“When you are mad, mad like this, you don’t know it. Reality is what you see. When what you see shifts, departing from anyone else’s reality, it’s still reality to you.” – Marya Hornbacher
What’s a book that’s made better by a book club?
I was blown away by the depiction of mental illness and violence against children in the criminal justice system Jackson writes about. Sadly, Jackson’s depiction isn’t too far off the truth.
According to the Prison Policy Initiative, as of December 2019, “on any given day, over 48,000 youth in the United States are confined in facilities away from home as a result of juvenile justice or criminal justice involvement” of this population, Black and Indian youth, especially girls, are overrepresented by these numbers.
Furthermore, “while 14% of all youth under 18 in the U.S. are Black, 42% of boys and 35% of girls in juvenile facilities are Black.” Likewise, “American Indians make up 3% of girls and 1.5% of boys in juvenile facilities, despite compromising less than 1% of all youth nationally.”
As a future social worker, these numbers are horrifying.
Jackson’s main character, Mary, is a child who fell through the cracks and is continuously punished for the mistakes adults around her made. And, this is something that frustrates me.
In America, individuals are given different choices when they are BIPOC that are lesser in nature than their White counterparts. From these choices, we have to make the “best” from the heap we’re given. In this book, Mary never really has a fighting chance.
Her mother fails her. The adults around her fail her. But, most importantly, the child welfare and other protective system fails her. While this book is a work of fiction, it felt too real.
I’m so grateful to Femi and everyone else in the book club for being there to talk through this tomfoolery with. 😑
If you’re a lover of thrillers and smart depictions of those who are labeled as “criminals,” Jackson’s novel is one you’re going to want to add to your TBR List.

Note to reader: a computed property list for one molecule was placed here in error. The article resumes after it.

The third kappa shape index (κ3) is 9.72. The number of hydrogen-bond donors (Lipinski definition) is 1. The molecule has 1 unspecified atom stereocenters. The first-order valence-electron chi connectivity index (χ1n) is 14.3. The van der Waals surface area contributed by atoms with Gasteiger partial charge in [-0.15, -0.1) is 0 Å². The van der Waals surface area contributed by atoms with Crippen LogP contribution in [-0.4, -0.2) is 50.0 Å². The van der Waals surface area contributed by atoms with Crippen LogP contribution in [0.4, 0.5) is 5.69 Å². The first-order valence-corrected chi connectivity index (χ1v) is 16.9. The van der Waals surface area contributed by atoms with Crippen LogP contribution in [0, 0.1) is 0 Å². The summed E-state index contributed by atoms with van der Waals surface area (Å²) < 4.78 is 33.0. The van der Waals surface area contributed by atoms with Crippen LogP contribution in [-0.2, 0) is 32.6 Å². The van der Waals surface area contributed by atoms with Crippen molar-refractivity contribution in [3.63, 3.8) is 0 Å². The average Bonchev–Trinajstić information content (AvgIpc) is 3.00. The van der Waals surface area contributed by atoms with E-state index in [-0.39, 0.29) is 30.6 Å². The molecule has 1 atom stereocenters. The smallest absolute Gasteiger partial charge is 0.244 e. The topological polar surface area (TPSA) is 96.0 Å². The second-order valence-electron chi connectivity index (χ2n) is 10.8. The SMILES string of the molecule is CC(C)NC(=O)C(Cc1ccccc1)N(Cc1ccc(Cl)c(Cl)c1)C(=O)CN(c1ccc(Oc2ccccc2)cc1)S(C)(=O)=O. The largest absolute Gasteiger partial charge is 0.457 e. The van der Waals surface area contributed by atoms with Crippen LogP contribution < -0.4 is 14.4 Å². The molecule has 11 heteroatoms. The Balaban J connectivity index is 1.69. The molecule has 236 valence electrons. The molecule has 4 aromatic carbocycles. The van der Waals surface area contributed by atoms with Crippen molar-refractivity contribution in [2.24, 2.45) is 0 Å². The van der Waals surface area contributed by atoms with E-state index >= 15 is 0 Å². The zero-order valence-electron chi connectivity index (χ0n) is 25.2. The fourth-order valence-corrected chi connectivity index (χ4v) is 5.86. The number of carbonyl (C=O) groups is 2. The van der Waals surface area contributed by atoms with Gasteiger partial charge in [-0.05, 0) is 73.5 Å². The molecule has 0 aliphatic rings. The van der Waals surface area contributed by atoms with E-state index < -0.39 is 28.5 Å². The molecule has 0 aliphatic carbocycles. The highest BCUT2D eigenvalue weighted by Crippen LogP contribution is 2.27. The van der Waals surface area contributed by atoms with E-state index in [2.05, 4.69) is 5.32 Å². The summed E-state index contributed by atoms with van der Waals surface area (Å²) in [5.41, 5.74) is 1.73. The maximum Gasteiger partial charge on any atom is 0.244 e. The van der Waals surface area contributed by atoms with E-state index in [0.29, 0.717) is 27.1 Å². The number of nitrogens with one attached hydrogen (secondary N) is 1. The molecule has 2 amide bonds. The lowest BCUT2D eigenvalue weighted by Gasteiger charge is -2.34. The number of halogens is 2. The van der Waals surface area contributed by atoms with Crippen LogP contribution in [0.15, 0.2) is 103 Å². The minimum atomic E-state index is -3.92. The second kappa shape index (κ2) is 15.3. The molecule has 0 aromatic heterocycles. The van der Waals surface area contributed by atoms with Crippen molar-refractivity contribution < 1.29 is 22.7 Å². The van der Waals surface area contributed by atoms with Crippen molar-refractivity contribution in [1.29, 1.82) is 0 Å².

Myers book is one I read in the 5th grade for my English class, and like Jackson’s book, it is a story that you have to be mentally prepared for before you attempt to read it even though it’s labeled as a “young adult” book.
Monster follows Steve, a teenage amateur filmmaker, as he stands on trial for a crime he didn’t commit. Told in the form of a screenplay, Myers’ story is a realistic and raw depiction of a Black boy’s struggle to retain his innocence as he’s thrust into manhood in a literal “trial by fire.”
If you’re an avid Netflix watcher, the film adaption is now available to watch.
Upstate, on the other hand, is a realistic look at how one’s family and partners deal with their long-term incarceration. Buckhanon tells the story of Antonio, a seventeen-year-old that is incarcerated for a shocking crime, and his high school sweetheart, Natasha, who is a sixteen-year-old with a bright future.
Faced with getting through a ten-year prison sentence, Antonio and Natasha believe their love can stand the test of time. While Upstate isn’t as jarring to read as Jackson’s book, readers will still be able to relate to these young lovers and their families as they spend a decade growing together and separate. If you’re an audiobook lover, Chadwick Boseman voices Antonio’s parts.